Sunday, November 13, 2016

Hats Off to the Museum

Last Friday, I was privileged to speak at the Texas Tech Museum Association luncheon as they celebrated a current exhibit at the museum appropriately named "Hats and Purses and Shoes...Oh My!" Approximately ninety women gathered, many dressed in hats and attire from eras long past, to view the exhibit and hear my memories of shopping in Lubbock, Texas in the 1950s.

In an attempt to describe the event, the first phrase that ran through my mind this morning was this old description, once seen in newspaper accounts of ladies' gatherings in the 40s and 50s: "a good time was had by all." Poor grammatical structure to be sure, but I think it adequately describes the level of excitement in the Helen DeVitt Jones Sculpture Court at the Tech Museum that day.

While I recalled incidents from my own shopping excursions as a youngster, and shared pictures of former stores and merchandise from that era, the ladies themselves reminisced and shared tales. Some told of working at Hemphill-Wells department store during its golden days, others recalled owning Mouton coats, riding the bus to downtown Lubbock to shop, eating at the tea room in Hemphill's, and of the city's power brokers who dined there. The excitement of shared memories warmed the room, and most left with smiles on their faces. Jouana Stravlo (Tech Association Executive Administrator) and Gretchen Scott (Volunteer Chair of the Association Resource Committee) joined forces with the museum’s curator of Clothing and Textiles, Dr. Marian Ann Montgomery, and the museum’s Executive Director, Dr. Gary Morgan, to create a memorable luncheon.

The excellent meal catered by Top Tier, lovely table decorations designed by Jouana Stravio and her assistant Natalie, along with the special display of old hat boxes from the museum’s collection, set the tone for the day.

The exhibit itself is enlightening: there was an elegance attached to many of the ladies' accessories that hinted of a West Texas mindset I have observed my entire life.

We women who grew up on the Texas South Plains came from hardy pioneer stock, to be sure. My own ancestors homesteaded here in the late 1800s when life was very tough, and it took hard work and perseverance to survive. Yet there was a lively spirit, a sense of joy, and a love of things beautiful that was evident even then. Those pioneer women designed colorful quilts, crafted lovely household furnishings, and stitched dress-up attire for themselves and their families. My own experience testifies to the fact that in the 1950s, we were not just the daughters of farmers, or cotton gin managers, or school teachers. We had a sense of style and wanted beautiful things despite the rugged landscape and plain views surrounding us everyday.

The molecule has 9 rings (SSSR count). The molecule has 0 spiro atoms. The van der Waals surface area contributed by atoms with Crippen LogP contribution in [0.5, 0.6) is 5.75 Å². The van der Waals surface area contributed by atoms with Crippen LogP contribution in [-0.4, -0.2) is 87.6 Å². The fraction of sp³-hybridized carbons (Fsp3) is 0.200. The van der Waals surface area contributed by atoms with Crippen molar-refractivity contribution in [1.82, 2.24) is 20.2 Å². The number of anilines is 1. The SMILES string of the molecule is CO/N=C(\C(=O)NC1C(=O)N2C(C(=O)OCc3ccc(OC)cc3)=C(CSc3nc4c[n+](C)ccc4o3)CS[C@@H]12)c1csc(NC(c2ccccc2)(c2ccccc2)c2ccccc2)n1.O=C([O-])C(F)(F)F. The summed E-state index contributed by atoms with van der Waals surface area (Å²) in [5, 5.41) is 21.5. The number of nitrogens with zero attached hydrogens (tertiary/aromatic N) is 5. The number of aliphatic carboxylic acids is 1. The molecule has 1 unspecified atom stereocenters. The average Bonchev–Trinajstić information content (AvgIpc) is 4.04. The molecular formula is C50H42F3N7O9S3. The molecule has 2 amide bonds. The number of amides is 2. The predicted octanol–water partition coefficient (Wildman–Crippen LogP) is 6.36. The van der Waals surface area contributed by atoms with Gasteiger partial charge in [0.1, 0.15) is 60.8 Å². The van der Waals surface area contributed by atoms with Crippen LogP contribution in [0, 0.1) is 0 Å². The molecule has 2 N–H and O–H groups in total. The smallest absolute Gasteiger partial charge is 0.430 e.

The museum exhibit displayed some of the most elaborate shoes, handbags, and hats you can imagine--items that would seem to be most out of place here. Imagine holding onto a wide-brimmed hat in our gusty West Texas wind, or walking across muddy dirt farm roads in high heels to get to the car on a rainy Sunday morning. A common memory of school days in the 50s for me includes wearing dresses to school no matter how cold or windy it might be. We recently laughed during my high school reunion at the days of marching band practice as we tried to remember our half-time routine while playing our instrument, trying to read our music that flapped in the wind from the flimsy music holder, while at the same time attempting to keep our full skirts from blowing up to reveal unmentionables. That experience in itself typifies the West Texas can-do spirit!

The Tech museum exhibit typifies all of those elements of society from a by-gone era: the eternal need of women to look lovely and fashionable, paired with a practicality borne out of the necessity of living in a place hundreds of miles from the nearest well-known fashion and culture centers.

We were too remote from the Dallas/Fort Worth, Austin, or Oklahoma City standard bearers of culture, so we had to create our own. Stores like Hemphill-Wells gave us our own little slice of culture and dignity, and how we ladies grasped at anything of beauty and grace to which we might cling!

If you live in the Lubbock area, take a few minutes to visit the museum to view the exhibit. The museum is located at 3301 4th Street and this particular exhibit will be on view until January 15 in Gallery 7 just off the Helen DeVitt Jones Auditorium. The Tech Museum is doing an outstanding job keeping our local culture alive, and preserving the memories of what it has always meant to be a West Texan.